Students and teachers have varied reactions to moving back online

Gabriel Souza, Social Media Manager

Due to the drastic increase in new COVID-19 cases throughout the district and Arizona, the Deer Valley Unified School District governing board decided that schools will not be returning for in-person classes for at least three weeks after winter break. Students and staff at OHS have had varied reactions to the news, but mostly positive and understanding.

Going back to virtual learning will have a significant effect on students, as many did not do well with virtual learning at the beginning of the school year. School is a place where students are able to socialize, and many students struggled with the lack of socialization during virtual learning.

“At first I was excited, but then I thought about what it would be like to actually go back online,” said Everett Clark, sophomore. “I wasn’t excited that I wasn’t going to see people in-person, because school is the main place I see people.”

A distinct downside to virtual learning is that it can affect different people in various ways. For some students it is harder to focus, but some find it easier to manage their time at home. 

“I focus better online, because I can manage my time myself, and not have a bell controlling me more. I have more time to study during the day,” Clark said. “Some students might be worried just because they don’t do well on online school, because I know a lot of people whose grades had dropped doing online school during the beginning of this year.”

Furthermore, there is the teacher’s perspective. Along with students, many teachers also struggled during the beginning of the year. However, with the experience they had during the fall, it might be easier for some to re-adjust.

“I think that since we had to do it during the beginning of the semester, most teachers, including myself, will be able to adapt back since we’ve already done that,” said Darrell Hudson, AP world history teacher.

Many teachers know that going back to virtual learning is a necessary precaution due to the rapid spread of the virus in recent weeks, but they also understand that it might not be the best option for some students. 

“I understand the reasoning for it due to the rising cases, but I also understand that most students don’t want to be online and they would rather be in-person,” Hudson said.

The number of new cases in Arizona have been rising for a lengthy amount of time, with some school districts in the valley closing in early December. Many speculated that the district would close sooner, rather than later in the new year.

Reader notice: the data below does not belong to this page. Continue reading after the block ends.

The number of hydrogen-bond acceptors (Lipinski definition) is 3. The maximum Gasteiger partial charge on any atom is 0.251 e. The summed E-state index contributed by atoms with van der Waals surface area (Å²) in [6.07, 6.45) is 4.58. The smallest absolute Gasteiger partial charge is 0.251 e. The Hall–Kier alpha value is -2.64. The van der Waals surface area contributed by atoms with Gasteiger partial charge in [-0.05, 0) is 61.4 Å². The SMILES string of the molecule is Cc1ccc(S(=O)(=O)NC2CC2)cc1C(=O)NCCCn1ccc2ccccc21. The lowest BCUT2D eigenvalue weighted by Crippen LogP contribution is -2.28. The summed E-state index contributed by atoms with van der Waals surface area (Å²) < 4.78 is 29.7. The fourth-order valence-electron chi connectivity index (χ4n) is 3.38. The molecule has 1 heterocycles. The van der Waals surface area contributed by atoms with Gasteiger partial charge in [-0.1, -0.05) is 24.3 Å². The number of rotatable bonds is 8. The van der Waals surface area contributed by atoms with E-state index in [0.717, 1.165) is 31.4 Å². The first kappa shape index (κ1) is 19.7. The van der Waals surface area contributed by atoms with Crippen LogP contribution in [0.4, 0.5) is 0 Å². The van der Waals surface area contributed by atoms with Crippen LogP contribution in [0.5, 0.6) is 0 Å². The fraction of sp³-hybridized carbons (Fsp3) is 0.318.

“I wasn’t surprised, I’m shocked that it took [the district] this long to actually announce it,” said Makenzie Klug, senior. “Tons of other districts in the state have been shutting down, and the COVID-19 cases have been rising; it was bound to happen.”

Another angle that can be taken when viewing the closure of schools, is how effective it will be. Some cast doubt on whether this will stop students from gathering outside of school.

“I don’t think it will really affect cases within our school, because I know a lot of students like to do activities outside of school, and they could still get the coronavirus that way,” Clark said.

One way that can prevent the spread of Covid-19 is through vaccinations. Although there has been a vaccine approved by the FDA, there is a long way till enough people are vaccinated. 

“I think that they should keep [schools] closed longer, at least until a vaccine is actually distributed, because they could just end up opening and then shutting down again,” Klug said.

Many worry that there will be people that refuse to take the vaccine, increasing the danger of opening schools back up. Some students think that the COVID-19 vaccine should be a requirement to attend school.

“Usually when you go into middle school they require you to get certain shots before you go to school; it should be the same with the COVID vaccine,” Klug said. “If you don’t get the vaccine then you don’t go to school. Because it would keep everyone safe and no one would get sick from [school].” 

For now, not enough people have received the vaccine to help stop the spread of COVID-19, and the district still chose to go back online. Many share the thought that the district is trying to protect students and staff, and that the district is doing what they think is right.

“I’m sure [the district] made most of their decisions based off of their consultations with the health department,” Hudson said. “I wanted the [district] to do what’s best for our class, our school, for our district.”